From the sixth floor windows of Long Beach’s embattled city hall, the panorama is spectacular, especially on a cloudless, windless twilight evening when the Atlantic is turning deep purple as a freighter is churning to New York harbor, an occasional jet plane is streaking across the indigo sky for Europe, and the pointed skyscrapers of Manhattan are sparkling magically on the horizon. It’s a multi-million-dollar view—a realtor’s dream—but the roof leaks and some plaster is crumbling near a corner of the ceiling of the public meeting room. But for a city that suddenly finds itself possibly $10 million in debt this year, with more deficits to come next, repairing city hall is the least of Long Beach’s problems.
At this altitude it’s easy to forget the economic troubles facing struggling store owners in the city below. Justine Champlin, for one, is going to close her gift shop Carleton & Dayne next month after almost 10 years in business—and still has a back room filled with unsold candies and souvenirs pegged to last summer’s Quiksilver Pro New York surfing tournament, which the city cut back drastically, some say callously—after Tropical Storm Irene swept in and left thousands of homes without power.
Or that even two of the city’s current five council members are dogged by their own nagging headaches: One is charged with 38 counts of illegally collecting unemployment benefits (one count for each week he filed, supposedly) after an investigation by the Nassau County district attorney. Another councilman has continued to collect a disability pension from the state while running 10K races and marathons, drawing the wrath of the New York Post.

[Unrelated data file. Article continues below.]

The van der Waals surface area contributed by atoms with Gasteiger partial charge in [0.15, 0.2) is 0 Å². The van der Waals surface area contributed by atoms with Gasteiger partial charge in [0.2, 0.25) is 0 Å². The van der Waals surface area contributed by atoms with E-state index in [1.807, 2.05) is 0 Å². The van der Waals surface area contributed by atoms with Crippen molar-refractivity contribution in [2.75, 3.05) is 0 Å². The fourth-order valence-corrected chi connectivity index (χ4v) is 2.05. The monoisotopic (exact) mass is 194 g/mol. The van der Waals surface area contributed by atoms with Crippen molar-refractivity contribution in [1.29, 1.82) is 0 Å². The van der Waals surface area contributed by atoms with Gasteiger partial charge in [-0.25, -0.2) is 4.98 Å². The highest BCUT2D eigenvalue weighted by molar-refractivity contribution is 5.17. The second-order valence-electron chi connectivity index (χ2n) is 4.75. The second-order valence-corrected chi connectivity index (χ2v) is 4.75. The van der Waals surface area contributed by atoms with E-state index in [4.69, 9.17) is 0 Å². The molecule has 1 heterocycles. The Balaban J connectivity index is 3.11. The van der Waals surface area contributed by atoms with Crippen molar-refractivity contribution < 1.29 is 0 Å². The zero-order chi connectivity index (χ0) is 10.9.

Long Beach, despite all its fresh air, smooth sands, refreshing waves and seaside charm is fractured like shattered glass by politics and divisiveness that, to an outsider, defy typical party labels. And the wonder is how the “Riviera of the South Shore,” as it was once promoted, will ever pull it together to solve its fiscal crisis and get back on track. If it can right the ship, it will set an example for municipalities across the region. But right now it’s listing, badly.
The situation is more complicated than Republicans against Democrats, given the shifting alliances. On the simplest level, the local Democrats pulled off an upset in November by gaining a four-to-one majority on the city council, ousting the local Republicans and ultimately replacing Charles Theofan as city manager. The 59-year-old was nicknamed “Freeport Charlie” by his opponents.
Don’t cry for Theofan—he’s just been hired as Nassau County Executive Ed Mangano’s deputy county executive, supervising the county attorney’s office, housing, community development and planning. There he’ll be mired in Nassau’s even bigger budget troubles.
His replacement in Long Beach is Jack Schnirman, 34, Brookhaven’s former chief deputy supervisor, who’s been slammed by his critics for bringing along “his Brookhaven cronies,” as they put it.
But the fissures that splinter this city can look pretty byzantine to the casual observer. “Revenge” is now the operative word at the police department as the formerly demoted are promoted and the promoted are demoted (or retired) thanks to the change in regimes. On the beach there’s a pitched battle pitting swimmers versus surfers, and even the two taxi companies, Long Beach Taxi and Beech Street Taxi, are squabbling over picking up passengers arriving at the Long Island Rail Road train station.